It appears that rating agencies have listened and learned from investor gripes about the ratings process's opacity.
Two weeks ago, Fitch Ratings unveiled a new methodology for rating corporate CDOs. Last week, Moody's Investors Service followed suit by enhancing its approach to rating structured finance transactions.
Moody's released two new additions to its structured finance ratings as part of an effort that began in February. The shift is aimed at increasing ratings transparency and bringing investor confidence back to the ratings process. Although investors appreciated Moody's gesture, they expect the impact to be minimal.
Among the rating agency's changes to its structured finance ratings is the addition of an assumption volatility score, or V score. This measure will determine the potential rating volatility for a transaction. The V score will use a 1-through-5 scale to rank transactions by their potential to experience significant changes in volatility, 1 being low volatility and 5 being high.
The score will focus on factors such as historical performance, data adequacy, the complexity and market value sensitivity of a transaction, and governance. A single V score will be used across all tranches of a transaction.
Moody's will also include a loss sensitivity rating in its new analysis, which will address rating sensitivity to a change in the expected loss rate for a collateral pool backing a particular security. These ratings will measure the number of notches that Moody's expects a rating to be downgraded if the loss rate on its underlying collateral pool increases to a high stress level.
"These two measures will provide more clarity about the credit characteristics of structured finance ratings," Michel Madelain, Moody's new chief operating officer, said in a release. "We believe they will provide investors greater insights into the risks of structured finance products."
New, But Notable?
One investor said that while he applauded Moody's effort, the market is still so cynical that the move does not make much of a difference in encouraging deal flow or in creating more confidence in the rating agencies.
Another market participant compared Moody's new ratings to the FLUX (Flow Uncertainty Index) scores for CMOs. He added that like the FLUX score, he did not feel Moody's latest changes would do much for ratings transparency. FLUX scores were developed by the National Association of Insurance Commissioners (NAIC) to measure the sensitivity of CMO cash flows to changes in the prepayment rate of the underlying MBS collateral under various scenarios. The NAIC tested seven predetermined interest rate scenarios. The higher the FLUX score, the higher the variability in the total cash flow across all seven scenarios.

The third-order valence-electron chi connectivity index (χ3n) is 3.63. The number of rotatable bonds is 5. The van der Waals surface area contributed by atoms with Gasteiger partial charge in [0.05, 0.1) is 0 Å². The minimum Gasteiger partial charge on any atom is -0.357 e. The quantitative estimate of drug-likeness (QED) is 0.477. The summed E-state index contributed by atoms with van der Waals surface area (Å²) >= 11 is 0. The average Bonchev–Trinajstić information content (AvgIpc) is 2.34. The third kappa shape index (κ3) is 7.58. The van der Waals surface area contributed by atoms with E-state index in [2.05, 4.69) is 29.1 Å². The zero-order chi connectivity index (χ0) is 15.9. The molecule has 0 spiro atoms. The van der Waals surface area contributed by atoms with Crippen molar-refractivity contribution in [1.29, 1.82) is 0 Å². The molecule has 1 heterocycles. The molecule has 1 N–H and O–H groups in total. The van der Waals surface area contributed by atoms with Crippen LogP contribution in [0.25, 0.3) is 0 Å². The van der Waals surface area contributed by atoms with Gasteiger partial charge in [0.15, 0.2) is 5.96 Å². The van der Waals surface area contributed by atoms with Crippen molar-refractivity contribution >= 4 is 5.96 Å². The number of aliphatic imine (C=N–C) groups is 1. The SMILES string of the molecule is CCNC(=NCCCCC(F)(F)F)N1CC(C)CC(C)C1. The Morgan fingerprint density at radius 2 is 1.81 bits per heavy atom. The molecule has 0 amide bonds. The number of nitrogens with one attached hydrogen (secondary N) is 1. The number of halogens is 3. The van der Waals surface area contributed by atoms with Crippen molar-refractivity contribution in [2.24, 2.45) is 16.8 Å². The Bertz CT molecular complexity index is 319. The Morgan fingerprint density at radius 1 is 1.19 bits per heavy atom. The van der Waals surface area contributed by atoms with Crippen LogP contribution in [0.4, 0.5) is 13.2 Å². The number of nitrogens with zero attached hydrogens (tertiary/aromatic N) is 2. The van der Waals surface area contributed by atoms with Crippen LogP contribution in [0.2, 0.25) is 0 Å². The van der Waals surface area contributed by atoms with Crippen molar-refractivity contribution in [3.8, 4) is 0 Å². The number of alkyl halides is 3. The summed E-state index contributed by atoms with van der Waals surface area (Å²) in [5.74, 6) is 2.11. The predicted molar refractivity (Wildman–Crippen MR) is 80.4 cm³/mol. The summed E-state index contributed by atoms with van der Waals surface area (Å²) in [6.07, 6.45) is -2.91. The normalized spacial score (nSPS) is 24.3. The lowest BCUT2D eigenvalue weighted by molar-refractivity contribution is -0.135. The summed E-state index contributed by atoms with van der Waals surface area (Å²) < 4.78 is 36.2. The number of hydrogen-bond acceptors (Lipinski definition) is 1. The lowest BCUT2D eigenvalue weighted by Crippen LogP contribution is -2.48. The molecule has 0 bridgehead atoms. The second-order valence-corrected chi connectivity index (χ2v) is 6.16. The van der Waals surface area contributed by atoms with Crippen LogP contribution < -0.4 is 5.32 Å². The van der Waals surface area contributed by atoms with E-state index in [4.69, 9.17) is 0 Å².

A Market Driver
The drive behind these new procedures came from responses to a call for comment that Moody's issued earlier this year. The rating agency originally questioned whether or not it should differentiate structured finance and corporate ratings.
While market participants "overwhelmingly" rejected the separate ratings proposal, they did request additional information about the major drivers of structured finance risk. This includes the degree of certainty in the assumptions behind a structured finance rating and the sensitivity of a rating to losses in the underlying loan pools, Moody's noted.
The rating agency said that it will gradually introduce the added features only to new deals and will begin at the end of the second quarter. The rating agency will start by using them on new securitizations of vehicle-backed assets.
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